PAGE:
• Angiotensin-converting enzyme (ACE) inhibitors: Helps relax blood vessels. Common side effect includes dry cough
  • Angiotensin II receptor blockers (ARBs): Helps relax blood vessels. Common side effects include dizziness, higher than normal Potassium level in blood, and build up of fluid in skin.
  • Calcium channel blocker (CCBs): Relax muscles of blood vessels and some in this class will slow your heart rate.
  • Other drugs may be used as individually adjusted to achieve blood pressure goal and treat comorbidities: Alpha blockers, Alpha-beta blockers, Beta blockers, Aldosterone antagonists, Renin inhibitors, Vasodilators, and Central-acting agents

When to see a doctor

        Blood pressure is checked when you visit a doctor. Your healthcare providers may recommend you for more frequent readings if you have high blood pressure and other risk factors. It is recommended for you to have annual health check-up to screen for high blood pressure and other underlying diseases to seek early treatment or you may be able to get a blood pressure reading from nearby healthcare provider for preliminary screening.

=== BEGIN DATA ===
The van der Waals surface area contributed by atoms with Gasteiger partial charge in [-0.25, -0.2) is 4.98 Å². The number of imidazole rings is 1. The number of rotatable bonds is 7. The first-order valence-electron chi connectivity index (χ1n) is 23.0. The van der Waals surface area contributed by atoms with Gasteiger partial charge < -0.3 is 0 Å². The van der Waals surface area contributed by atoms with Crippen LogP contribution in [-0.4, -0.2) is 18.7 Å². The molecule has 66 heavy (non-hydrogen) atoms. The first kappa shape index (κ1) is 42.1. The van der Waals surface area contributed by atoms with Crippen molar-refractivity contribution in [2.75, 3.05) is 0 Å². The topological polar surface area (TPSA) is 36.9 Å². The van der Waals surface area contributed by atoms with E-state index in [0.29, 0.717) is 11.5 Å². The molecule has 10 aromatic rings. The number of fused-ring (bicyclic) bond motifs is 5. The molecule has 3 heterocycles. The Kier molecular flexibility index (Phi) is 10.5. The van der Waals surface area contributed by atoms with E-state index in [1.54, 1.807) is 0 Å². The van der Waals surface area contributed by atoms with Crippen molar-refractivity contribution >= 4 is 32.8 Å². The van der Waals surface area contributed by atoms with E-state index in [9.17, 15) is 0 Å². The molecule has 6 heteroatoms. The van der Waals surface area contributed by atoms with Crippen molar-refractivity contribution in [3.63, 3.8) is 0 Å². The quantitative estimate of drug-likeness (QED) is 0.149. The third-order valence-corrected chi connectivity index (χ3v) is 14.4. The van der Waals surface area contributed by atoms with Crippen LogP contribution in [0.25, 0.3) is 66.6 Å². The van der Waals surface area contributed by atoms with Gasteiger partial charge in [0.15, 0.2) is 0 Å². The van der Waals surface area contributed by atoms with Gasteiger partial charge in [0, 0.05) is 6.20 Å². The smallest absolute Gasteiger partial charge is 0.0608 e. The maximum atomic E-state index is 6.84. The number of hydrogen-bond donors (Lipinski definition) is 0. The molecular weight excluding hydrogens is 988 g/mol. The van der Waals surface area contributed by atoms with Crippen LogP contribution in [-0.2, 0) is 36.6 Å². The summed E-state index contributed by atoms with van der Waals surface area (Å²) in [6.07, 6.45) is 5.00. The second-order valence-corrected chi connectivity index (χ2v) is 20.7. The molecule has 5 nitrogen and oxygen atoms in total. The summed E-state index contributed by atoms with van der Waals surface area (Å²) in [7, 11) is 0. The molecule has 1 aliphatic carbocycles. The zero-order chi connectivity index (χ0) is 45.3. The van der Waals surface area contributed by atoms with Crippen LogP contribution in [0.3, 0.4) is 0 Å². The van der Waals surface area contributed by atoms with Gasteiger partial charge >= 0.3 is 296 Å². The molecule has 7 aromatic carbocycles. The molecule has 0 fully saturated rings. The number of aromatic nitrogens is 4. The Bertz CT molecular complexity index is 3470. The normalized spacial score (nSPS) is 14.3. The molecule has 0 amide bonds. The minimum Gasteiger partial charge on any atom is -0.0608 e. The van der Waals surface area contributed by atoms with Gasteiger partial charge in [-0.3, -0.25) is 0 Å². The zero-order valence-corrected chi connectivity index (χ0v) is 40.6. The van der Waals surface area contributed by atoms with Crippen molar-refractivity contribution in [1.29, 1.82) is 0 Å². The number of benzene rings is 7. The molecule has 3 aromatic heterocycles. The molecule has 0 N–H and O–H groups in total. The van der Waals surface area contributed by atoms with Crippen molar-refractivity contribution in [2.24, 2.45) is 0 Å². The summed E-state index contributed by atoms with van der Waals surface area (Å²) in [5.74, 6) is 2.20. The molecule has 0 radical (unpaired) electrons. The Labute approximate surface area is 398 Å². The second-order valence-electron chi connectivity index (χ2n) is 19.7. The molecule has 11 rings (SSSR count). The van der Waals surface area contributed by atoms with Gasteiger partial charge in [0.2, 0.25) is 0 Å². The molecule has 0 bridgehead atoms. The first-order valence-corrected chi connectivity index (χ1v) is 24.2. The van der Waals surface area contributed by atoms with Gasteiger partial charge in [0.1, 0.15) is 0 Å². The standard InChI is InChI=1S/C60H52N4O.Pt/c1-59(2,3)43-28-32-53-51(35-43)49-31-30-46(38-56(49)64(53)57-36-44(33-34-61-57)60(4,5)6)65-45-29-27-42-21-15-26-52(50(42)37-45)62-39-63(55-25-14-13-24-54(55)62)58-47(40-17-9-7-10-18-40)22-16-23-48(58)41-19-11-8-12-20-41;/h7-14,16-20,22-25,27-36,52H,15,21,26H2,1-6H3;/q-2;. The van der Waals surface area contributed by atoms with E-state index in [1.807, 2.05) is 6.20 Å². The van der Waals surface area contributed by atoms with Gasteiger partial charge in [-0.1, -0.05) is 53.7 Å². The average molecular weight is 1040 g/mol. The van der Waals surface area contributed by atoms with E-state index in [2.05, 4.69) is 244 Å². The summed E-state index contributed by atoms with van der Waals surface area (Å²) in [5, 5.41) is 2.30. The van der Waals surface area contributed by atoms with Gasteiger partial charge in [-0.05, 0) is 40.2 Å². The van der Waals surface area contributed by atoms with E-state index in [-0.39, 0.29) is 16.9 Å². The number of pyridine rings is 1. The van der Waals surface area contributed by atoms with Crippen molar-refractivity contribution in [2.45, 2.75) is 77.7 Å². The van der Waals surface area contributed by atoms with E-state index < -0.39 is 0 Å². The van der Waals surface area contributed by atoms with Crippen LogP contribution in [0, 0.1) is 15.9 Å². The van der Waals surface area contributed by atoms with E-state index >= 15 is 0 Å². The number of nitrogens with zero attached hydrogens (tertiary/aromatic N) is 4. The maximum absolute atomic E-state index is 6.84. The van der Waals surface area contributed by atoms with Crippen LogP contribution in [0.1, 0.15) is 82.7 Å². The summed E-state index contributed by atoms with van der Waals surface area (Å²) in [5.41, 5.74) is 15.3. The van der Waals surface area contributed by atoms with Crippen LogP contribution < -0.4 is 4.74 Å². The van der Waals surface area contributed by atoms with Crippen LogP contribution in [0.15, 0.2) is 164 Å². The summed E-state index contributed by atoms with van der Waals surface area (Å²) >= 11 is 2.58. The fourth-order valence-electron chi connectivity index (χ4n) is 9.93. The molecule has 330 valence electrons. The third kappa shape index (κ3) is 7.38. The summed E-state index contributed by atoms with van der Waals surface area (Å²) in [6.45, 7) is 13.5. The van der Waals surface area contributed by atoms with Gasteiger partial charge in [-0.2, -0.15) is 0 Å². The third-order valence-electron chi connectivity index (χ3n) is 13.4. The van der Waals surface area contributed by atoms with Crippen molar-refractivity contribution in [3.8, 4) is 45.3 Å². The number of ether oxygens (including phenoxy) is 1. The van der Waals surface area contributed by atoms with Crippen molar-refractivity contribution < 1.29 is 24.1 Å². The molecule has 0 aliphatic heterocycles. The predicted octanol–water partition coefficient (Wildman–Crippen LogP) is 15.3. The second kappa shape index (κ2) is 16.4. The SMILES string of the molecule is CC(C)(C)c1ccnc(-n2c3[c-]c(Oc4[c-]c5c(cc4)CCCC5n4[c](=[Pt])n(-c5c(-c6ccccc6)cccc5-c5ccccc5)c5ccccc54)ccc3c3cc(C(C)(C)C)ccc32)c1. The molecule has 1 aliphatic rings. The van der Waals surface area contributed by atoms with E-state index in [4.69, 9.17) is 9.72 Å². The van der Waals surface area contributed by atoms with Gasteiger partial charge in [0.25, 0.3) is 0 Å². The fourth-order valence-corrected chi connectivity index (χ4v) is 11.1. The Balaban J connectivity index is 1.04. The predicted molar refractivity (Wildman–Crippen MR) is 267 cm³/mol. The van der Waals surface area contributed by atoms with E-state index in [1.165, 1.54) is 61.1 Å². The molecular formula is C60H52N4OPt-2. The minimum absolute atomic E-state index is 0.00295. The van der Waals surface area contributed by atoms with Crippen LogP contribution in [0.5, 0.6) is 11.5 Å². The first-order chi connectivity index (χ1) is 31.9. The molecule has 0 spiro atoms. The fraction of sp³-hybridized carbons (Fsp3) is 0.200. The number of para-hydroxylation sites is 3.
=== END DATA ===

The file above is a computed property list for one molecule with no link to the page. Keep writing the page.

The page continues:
What is Migraine?

Migraine is usually a moderate to severe throbbing headache or a pulsing sensation on one side of the head that could interfere with your daily activities and decrease quality of life. It is a neurologic disorder that can last for hours or days. Migraine will likely get worse with physical activities, lights, sounds, or smells.

Common triggers include emotional stress, missing a meal, caffeine, hormonal changes around menstrual periods, light, changes to weather conditions, overly tired, changes to normal sleeping pattern, exposure to smoke or other odors.

Risk Factors

  • Family history
  • Age
  • Gender – Women are three times more likely to get migraine than men
  • Medical conditions such as Depression, anxiety, sleep disorders, or hormonal change from menstrual cycles


Migraine has four stages in chronological order:

  • Prodrome: A preheadache or premonitory stage. Some may or may not experience it. This stage could last a few hours or days. Symptoms include Nausea, fatigue, difficulty speaking and reading, irritability, food craving, increased urination, muscle stiffness
  • Aura: Most people do not experience aura. This stage can last 5 minutes to 1 hour. Symptoms include blind spots in vision, seeing bright flashing dots, seeing wavy lines, temporary vision loss, changes in smell or taste
  • Headache: Migraine often begins with dull headache and develop into throbbing pain. Most will experience nausea and half would experience vomiting. This can last 4 hours to 3 days. It is common to experience headache 2-4 times per month, but some may get only once or twice per year or as often as every few days.
  • Postdrome: This stage can last 1-2 days, and most will experience this. Symptoms include feeling depressed, fatigue, and washed out.


        Migraine has no cure but there are many drugs that can treat or prevent them. Medications to relieve pain and headache include: